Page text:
French rail strikes raise fears over Euro 2016
France was bracing for fresh transport chaos Tuesday with railway workers striking just 11 days before Euro 2016 in a bitter labour dispute that has sparked months of protests.
The rolling train strike called by the powerful CGT union is expected to affect around half of national and regional services by the time it takes full effect on Wednesday.
That will be followed by industrial action on the Paris Metro from Thursday, with Air France pilots also voting in principle for a lengthy strike at some point in June, when Euro 2016 is in full swing.
The protests and strikes have cast a shadow over the football championships, which begin on June 10 and are expected to attract millions of foreign visitors.
Neighbouring Belgium also faced growing disruption from a public sector workers' strike on Tuesday, with train services badly hit and uncollected rubbish piling up in Brussels.
Despite three months of stoppages and sometimes violent demonstrations against labour reforms in France, President Francois Hollande has refused to bend to the unions' demands to scrap the legislation.
The measures, which would make it easier to hire and fire employees, "will not be withdrawn", a defiant Hollande told Sud Ouest newspaper.
"The text assures the best performance for businesses and offers new rights to employees," he said.
"I consider it necessary to see it through to its conclusion."
Despite the expected transport chaos, the biggest threat to Euro 2016 "remains terrorism", Hollande said.
- 'In the government's hands' -
With the tournament looming, CGT boss Philippe Martinez said the situation was in the government's hands.
"We're not going to stop people going to see the football matches, but the government has to be prepared to discuss. Everything is in its hands."
Paris tourism chiefs expressed concerns that footage of striking demonstrators clashing with police was discouraging potential visitors to France.
The "guerilla-type" scenes "reinforce the feeling of fear and misunderstanding" among tourists still anxious after November's jihadist attacks on Paris that killed 130 people, the tourist board said on Monday.
The train strike, which starts later on Tuesday, will affect 40 percent of the high-speed TGV trains and half of suburban services in the Paris region, Transport Minister Alain Vidalies said.
Air travellers will also likely face cancellations and delays after Air France pilots voted Monday to consider strike action for at least six days in June in a separate dispute over productivity targets.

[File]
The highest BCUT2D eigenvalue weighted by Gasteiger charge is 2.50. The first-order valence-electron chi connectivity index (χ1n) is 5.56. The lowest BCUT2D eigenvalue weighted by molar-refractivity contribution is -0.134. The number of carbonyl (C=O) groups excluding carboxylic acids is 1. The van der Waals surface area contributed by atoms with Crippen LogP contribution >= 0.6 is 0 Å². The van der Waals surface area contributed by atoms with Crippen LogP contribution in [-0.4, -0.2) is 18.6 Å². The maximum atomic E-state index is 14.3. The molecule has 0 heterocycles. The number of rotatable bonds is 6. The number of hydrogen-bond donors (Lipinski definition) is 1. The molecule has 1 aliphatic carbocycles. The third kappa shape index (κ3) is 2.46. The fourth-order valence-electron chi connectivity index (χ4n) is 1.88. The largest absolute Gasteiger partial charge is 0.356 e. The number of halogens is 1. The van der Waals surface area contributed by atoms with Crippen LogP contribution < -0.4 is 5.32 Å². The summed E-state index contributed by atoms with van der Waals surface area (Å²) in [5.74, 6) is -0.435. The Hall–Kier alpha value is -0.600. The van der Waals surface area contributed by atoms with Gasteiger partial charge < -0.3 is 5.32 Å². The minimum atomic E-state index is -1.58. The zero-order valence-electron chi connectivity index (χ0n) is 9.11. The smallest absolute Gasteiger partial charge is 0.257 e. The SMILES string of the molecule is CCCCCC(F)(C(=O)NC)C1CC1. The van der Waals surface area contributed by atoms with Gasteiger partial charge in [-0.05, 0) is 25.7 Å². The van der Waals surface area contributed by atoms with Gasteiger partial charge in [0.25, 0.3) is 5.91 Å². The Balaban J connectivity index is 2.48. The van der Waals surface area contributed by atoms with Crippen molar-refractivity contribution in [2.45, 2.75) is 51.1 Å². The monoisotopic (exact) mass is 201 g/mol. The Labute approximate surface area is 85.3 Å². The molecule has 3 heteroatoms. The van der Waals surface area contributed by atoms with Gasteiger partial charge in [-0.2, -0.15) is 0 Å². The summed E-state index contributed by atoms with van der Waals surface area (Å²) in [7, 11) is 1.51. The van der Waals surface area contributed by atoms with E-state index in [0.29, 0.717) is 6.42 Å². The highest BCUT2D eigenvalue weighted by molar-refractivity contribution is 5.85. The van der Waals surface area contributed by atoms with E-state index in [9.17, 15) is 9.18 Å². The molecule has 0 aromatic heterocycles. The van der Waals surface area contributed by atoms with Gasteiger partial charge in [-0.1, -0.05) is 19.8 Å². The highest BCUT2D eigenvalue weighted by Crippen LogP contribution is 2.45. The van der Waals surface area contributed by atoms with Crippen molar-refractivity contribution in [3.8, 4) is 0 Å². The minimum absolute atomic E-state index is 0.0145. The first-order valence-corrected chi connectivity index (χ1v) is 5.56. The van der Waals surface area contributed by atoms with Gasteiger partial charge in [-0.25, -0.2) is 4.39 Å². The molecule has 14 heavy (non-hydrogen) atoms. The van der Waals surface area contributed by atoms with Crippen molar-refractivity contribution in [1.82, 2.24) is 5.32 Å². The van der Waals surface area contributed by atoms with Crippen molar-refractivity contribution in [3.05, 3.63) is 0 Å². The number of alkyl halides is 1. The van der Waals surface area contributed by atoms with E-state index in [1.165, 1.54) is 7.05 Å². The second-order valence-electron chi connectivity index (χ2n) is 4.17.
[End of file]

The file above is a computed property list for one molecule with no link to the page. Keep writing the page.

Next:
Petrol deliveries were picking up pace though, following the end of union blockades of fuel depots.
The situation had "very clearly improved", said Francis Duseux, president of the Ufip fuel industry body.
"There are no shortages on a national level, even if there are still some difficult situations in certain areas," he added, although around 20 percent of petrol stations were still short of fuel.
Meanwhile the CGT's Martinez said the union would take legal action against the head of the MEDEF employers' federation for defamation after he accused the unions on Monday of behaving like "terrorists".
Martinez said Pierre Gattaz's accusation amounted to a "call for insurrection, or at the very least violence against the CGT".
- Belgium hit too -
Belgium was severely disrupted on Tuesday after staff at schools, city transport networks, airports and government offices downed tools in protest at the centre-right government's austerity plans, including raising the retirement age.
Train services were badly hit in the south of the country while less than half were operating in Flanders in the north, the SNCB rail operator said.
High-speed trains to Germany were halted and services to France were also reduced.
The focus of the anger in France is new legislation aimed at injecting more flexibility into the labour market by making it easier to sack employees and hire new ones.
Companies would also be able to negotiate terms and conditions with their workers rather than be bound by industry-wide agreements.
But unions say the moves will erode job security and fail to bring down unemployment, which is stuck at around 10 percent.
Unions are furious that the government rammed the reforms through the lower house of parliament without a vote. They have called for another national day of rallies and strikes on June 14, the day that the Senate begins examining the law.
Hollande is considering seeking a second term in next year's presidential elections despite polls showing he is one of France's most unpopular leaders since World War II.
© 2016 AFP